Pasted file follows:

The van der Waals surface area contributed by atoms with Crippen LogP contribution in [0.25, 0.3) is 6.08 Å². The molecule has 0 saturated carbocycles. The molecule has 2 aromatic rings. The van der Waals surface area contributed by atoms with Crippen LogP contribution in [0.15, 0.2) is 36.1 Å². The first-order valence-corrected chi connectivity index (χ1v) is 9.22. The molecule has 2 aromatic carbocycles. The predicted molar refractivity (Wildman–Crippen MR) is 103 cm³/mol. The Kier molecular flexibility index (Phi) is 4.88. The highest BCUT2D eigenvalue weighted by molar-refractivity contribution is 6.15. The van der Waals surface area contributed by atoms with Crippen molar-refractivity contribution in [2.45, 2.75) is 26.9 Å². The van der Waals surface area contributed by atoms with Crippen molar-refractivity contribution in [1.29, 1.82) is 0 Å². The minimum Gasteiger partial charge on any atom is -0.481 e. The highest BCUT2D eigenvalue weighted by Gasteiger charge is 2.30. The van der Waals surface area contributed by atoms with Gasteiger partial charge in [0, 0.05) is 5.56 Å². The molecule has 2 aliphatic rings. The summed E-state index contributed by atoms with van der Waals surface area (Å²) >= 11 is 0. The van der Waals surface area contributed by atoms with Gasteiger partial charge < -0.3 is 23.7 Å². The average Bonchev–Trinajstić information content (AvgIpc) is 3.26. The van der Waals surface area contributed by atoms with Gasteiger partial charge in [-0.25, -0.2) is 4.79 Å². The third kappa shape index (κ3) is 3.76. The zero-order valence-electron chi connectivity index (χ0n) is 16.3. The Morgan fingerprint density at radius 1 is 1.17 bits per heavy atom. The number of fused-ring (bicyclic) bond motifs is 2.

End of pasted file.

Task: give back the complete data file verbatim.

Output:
The van der Waals surface area contributed by atoms with Crippen LogP contribution in [0.25, 0.3) is 6.08 Å². The molecule has 0 saturated carbocycles. The molecule has 2 aromatic rings. The van der Waals surface area contributed by atoms with Crippen LogP contribution in [0.15, 0.2) is 36.1 Å². The first-order valence-corrected chi connectivity index (χ1v) is 9.22. The molecule has 2 aromatic carbocycles. The predicted molar refractivity (Wildman–Crippen MR) is 103 cm³/mol. The Kier molecular flexibility index (Phi) is 4.88. The highest BCUT2D eigenvalue weighted by molar-refractivity contribution is 6.15. The van der Waals surface area contributed by atoms with Crippen molar-refractivity contribution in [2.45, 2.75) is 26.9 Å². The van der Waals surface area contributed by atoms with Crippen molar-refractivity contribution in [1.29, 1.82) is 0 Å². The minimum Gasteiger partial charge on any atom is -0.481 e. The highest BCUT2D eigenvalue weighted by Gasteiger charge is 2.30. The van der Waals surface area contributed by atoms with Gasteiger partial charge in [0, 0.05) is 5.56 Å². The molecule has 2 aliphatic rings. The summed E-state index contributed by atoms with van der Waals surface area (Å²) >= 11 is 0. The van der Waals surface area contributed by atoms with Gasteiger partial charge < -0.3 is 23.7 Å². The average Bonchev–Trinajstić information content (AvgIpc) is 3.26. The van der Waals surface area contributed by atoms with Gasteiger partial charge in [-0.25, -0.2) is 4.79 Å². The third kappa shape index (κ3) is 3.76. The zero-order valence-electron chi connectivity index (χ0n) is 16.3. The Morgan fingerprint density at radius 1 is 1.17 bits per heavy atom. The number of fused-ring (bicyclic) bond motifs is 2.